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UCL awarded multimillion pound grant for green energy technologies
25 July 2013
UCL, along with partner institutions, has just been awarded a multimillion pound research grant from the Engineering and Physical Sciences Research Council. Split between researchers in the faculties of Mathematical and Physical Sciences and Engineering Sciences, the project covers grid-scale energy storage.
The grant, along with a similar one to the Engineering Sciences faculty covering robotic teleoperation, is part of EPSRC’s strategy to drive growth through technological and scientific innovation, and in line with the ‘eight great technologies’ outlined by the Minister for Universities and Science. The winning bids were selected to extend existing capabilities, support cutting-edge science and foster collaboration between universities and industry.
This vast cross-institutional project aims to develop a distributed national Centre for Grid Scale Storage, to develop new generations of energy storage technologies. It brings together 29 researchers at eight institutions. UCL’s element of the project, which spans the departments of Chemistry and Chemical Engineering, totals £2.9 million in funding.
The UK is moving towards a low carbon energy sector. By 2020, 35-40% of electricity is expected to come from no-carbon sources; by 2030 the electricity sector should be largely emission free. But many environmentally friendly generation technologies cannot provide reliable generation all the time – the sun can stop shining, winds can cease, tides are by nature periodic. On top of this, nuclear generation must remain switched on all the time – it cannot be switched on and off to fill the gaps in renewable energy production.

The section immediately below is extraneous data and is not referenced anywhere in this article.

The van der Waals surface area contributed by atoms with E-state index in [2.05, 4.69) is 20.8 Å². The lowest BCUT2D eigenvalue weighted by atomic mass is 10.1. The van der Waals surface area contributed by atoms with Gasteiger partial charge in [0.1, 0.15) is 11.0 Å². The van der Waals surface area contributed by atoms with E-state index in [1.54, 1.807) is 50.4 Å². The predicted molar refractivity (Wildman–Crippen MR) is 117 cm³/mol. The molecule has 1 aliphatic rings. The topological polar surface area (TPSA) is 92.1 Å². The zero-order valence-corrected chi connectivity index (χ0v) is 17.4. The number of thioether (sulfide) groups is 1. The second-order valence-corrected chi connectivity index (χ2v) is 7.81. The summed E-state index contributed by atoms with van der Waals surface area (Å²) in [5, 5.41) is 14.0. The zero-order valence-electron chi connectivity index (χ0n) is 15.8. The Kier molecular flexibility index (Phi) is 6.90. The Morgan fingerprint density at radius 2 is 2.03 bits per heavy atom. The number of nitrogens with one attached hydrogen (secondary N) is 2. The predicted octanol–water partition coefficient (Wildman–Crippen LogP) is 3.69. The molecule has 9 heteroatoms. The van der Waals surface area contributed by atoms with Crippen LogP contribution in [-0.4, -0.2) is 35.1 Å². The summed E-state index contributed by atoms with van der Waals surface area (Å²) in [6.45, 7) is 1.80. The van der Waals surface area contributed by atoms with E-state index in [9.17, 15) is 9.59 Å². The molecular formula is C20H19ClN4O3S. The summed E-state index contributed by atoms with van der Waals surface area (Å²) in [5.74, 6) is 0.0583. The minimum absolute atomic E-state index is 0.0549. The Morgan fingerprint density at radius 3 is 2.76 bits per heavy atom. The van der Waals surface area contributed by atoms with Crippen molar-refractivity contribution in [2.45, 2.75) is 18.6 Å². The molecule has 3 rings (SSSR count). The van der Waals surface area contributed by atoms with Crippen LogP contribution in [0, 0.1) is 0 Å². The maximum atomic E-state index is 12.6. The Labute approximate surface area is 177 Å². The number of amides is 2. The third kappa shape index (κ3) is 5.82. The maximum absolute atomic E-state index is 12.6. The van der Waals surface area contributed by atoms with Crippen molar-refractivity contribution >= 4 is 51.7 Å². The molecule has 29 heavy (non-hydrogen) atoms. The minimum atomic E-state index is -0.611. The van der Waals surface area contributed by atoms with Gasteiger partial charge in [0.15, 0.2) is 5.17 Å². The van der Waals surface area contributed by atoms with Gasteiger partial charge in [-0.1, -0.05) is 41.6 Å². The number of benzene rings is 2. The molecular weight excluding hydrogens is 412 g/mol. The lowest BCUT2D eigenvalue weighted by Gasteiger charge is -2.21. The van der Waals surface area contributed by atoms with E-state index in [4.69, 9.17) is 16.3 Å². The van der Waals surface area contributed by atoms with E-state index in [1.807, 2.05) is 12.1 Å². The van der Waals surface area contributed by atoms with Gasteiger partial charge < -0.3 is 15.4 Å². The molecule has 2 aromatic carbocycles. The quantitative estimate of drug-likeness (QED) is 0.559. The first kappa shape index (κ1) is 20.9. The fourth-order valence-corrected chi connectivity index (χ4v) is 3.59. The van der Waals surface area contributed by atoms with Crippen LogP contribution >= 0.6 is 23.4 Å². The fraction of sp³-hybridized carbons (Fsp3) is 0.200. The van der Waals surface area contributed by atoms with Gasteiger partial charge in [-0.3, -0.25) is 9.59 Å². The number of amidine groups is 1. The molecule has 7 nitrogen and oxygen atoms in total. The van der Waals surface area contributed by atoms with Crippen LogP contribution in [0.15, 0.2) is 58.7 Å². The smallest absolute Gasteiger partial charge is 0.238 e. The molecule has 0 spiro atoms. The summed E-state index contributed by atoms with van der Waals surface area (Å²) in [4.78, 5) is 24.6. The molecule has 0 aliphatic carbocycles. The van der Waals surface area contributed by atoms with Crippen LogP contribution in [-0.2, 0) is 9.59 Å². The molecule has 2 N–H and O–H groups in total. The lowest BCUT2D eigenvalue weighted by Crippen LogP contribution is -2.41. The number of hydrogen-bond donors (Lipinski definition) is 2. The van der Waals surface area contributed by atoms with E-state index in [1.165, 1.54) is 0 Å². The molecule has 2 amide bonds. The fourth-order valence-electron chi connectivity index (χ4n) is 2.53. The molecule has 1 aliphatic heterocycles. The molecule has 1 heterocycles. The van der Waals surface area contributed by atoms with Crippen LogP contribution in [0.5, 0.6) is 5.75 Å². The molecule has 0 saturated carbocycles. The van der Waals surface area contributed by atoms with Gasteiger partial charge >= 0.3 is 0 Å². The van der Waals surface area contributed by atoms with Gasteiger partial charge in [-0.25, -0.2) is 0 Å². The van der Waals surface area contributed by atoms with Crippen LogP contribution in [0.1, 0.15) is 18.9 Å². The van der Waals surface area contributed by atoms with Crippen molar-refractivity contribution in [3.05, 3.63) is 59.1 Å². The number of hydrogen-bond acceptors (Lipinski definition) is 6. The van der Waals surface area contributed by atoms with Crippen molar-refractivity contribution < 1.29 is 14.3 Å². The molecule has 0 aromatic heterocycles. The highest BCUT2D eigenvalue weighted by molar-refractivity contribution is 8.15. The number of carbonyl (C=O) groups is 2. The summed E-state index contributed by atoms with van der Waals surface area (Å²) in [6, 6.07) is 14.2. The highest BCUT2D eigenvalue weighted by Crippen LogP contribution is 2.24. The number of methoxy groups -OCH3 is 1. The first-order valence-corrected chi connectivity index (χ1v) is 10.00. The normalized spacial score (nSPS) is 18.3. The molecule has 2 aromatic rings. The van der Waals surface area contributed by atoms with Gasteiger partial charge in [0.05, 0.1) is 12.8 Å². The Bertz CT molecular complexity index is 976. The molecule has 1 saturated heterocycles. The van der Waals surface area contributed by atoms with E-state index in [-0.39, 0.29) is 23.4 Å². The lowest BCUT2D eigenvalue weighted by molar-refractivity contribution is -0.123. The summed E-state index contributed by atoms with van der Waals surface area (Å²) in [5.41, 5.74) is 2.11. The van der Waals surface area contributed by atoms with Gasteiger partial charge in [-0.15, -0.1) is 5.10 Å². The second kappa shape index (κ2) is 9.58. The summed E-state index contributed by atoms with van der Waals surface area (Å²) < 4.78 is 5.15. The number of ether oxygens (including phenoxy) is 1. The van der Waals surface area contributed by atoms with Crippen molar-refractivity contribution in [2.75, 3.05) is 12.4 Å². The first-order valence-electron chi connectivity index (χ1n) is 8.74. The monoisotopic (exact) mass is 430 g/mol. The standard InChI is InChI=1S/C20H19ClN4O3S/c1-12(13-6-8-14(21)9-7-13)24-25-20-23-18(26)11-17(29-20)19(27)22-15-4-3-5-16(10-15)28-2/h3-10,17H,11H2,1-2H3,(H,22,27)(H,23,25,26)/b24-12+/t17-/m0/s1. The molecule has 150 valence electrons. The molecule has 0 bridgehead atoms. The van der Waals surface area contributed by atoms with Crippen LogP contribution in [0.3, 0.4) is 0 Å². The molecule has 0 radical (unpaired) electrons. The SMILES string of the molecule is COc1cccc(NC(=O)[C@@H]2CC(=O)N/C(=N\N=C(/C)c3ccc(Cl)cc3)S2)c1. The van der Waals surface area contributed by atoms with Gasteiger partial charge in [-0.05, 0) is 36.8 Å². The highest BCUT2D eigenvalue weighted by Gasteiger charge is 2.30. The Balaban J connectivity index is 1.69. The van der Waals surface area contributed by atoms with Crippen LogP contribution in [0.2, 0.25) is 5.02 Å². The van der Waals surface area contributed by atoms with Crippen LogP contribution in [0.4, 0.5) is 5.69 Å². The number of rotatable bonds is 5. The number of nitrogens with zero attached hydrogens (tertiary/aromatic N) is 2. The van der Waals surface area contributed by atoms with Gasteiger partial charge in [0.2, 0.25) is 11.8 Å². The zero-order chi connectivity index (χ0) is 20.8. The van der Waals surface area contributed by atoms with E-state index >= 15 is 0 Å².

Developing technologies which can efficiently store energy to smooth out the supply is therefore a pressing concern.
The grid-scale storage project will look at a range of technologies, aiming both to incrementally improve existing storage technologies (such as batteries and capacitors), as well as to make more radical innovations that will transform the way energy is stored and used, such as novel flow batteries and hybrid storage devices.
UCL’s element of the project will contribute primarily to the consortium’s work on battery storage technologies.
The group will build on previous work on the Energy Storage for Low Carbon Grid project, which brought together UCL and Imperial, and around £16 million in grants awarded in related areas to UCL’s three members of the consortium.
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